Book Of A Lifetime: Twenty Thousand Leagues Under the Sea, By Jules Verne
Friday 24 June 2011
One of the books I have read and re-read with unfailing pleasure and interest is Jules Verne's 'Twenty Thousand Leagues Under the Sea'. I can date my first reading precisely, as I still have my copy, given to me by "Mummy and Daddy, Christmas 1948", when I was nine. This edition was published in 1946 in Cleveland, Ohio, and has beautiful illustrations of sea creatures and seascapes, and of the brave adventurers who travel with Captain Nemo in his spacious submarine, the Nautilus. As a child, I liked the pictures of the narwhale and the kelp forest best, but now I also admire the narrator and his manservant Conseil, portrayed in handsome nakedness. Illustrated books were a rarity in that post-war period, and all the more to be cherished.
I loved the underwater world, and would have been a marine biologist if I'd had any scientific encouragement at school. The flying fish and sharks and giant squid of Verne's novel entranced me. I was in love with Captain Nemo, the brooding cultured misanthrope of the deeps, who combined the romantic qualities of Heathcliff and Byron with the ruthlessness of Macbeth. (James Mason played him to perfection in the excellent movie, and Kirk Douglas was brilliant as the champion harpooner, Ned Land.) What drove Nemo restlessly round the oceans of the world, with his great library, his art treasures, and his grand piano? I longed to know.
I moved on to Verne's scientific romances and wager novels, and am still discovering new ones, as he was very prolific. I don't know why I liked his adventures so much as they are very male, set in a world of avant-garde technology and old-fashioned gentlemen's clubs, about which I knew next to nothing. He doesn't do women, but I didn't even notice their absence. I voyaged beneath the waves, I followed him to the centre of the earth and to the North Pole, I went down with him into the Mammoth Caves of Kentucky. But Captain Nemo remained my hero, and I was overjoyed to rediscover him recently during another binge of Verne reading last summer.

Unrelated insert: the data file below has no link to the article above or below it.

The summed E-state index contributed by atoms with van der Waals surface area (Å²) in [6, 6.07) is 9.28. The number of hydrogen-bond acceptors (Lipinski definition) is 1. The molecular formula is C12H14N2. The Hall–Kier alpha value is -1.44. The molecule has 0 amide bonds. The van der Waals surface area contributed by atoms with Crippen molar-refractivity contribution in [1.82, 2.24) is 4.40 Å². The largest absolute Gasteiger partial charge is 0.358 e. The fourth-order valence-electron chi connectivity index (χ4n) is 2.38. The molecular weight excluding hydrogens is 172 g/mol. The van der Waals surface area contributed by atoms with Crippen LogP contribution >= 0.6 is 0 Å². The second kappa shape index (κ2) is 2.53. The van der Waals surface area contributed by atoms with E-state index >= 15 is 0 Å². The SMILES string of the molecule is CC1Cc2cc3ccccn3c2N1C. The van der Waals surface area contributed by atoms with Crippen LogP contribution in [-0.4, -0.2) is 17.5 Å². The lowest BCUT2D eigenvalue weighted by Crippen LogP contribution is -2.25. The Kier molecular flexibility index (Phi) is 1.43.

By a happy coincidence, I embarked on Verne's 'The Mysterious Island' during the volcanic ash-cloud drama of last year. This inventive tale describes the adventures of a group of balloon-wrecked refugees from the American Civil War, who land on a new, unknown and massively active volcanic island and make a life for themselves. The reader discovers that a secret but benign presence lurks in a deep basaltic cavern nearby, and eventually, joy of joys, this reveals itself to be none other than Nemo himself. We learn, at last, his name and his history, as he makes a deathbed confession to the castaways before sinking entombed alone in Nautilus beneath the waters. I won't give away his identity, but it's worth waiting for.
Margaret Drabble's collected stories, 'A Day in the Life of a Smiling Woman', are published by Penguin Classics
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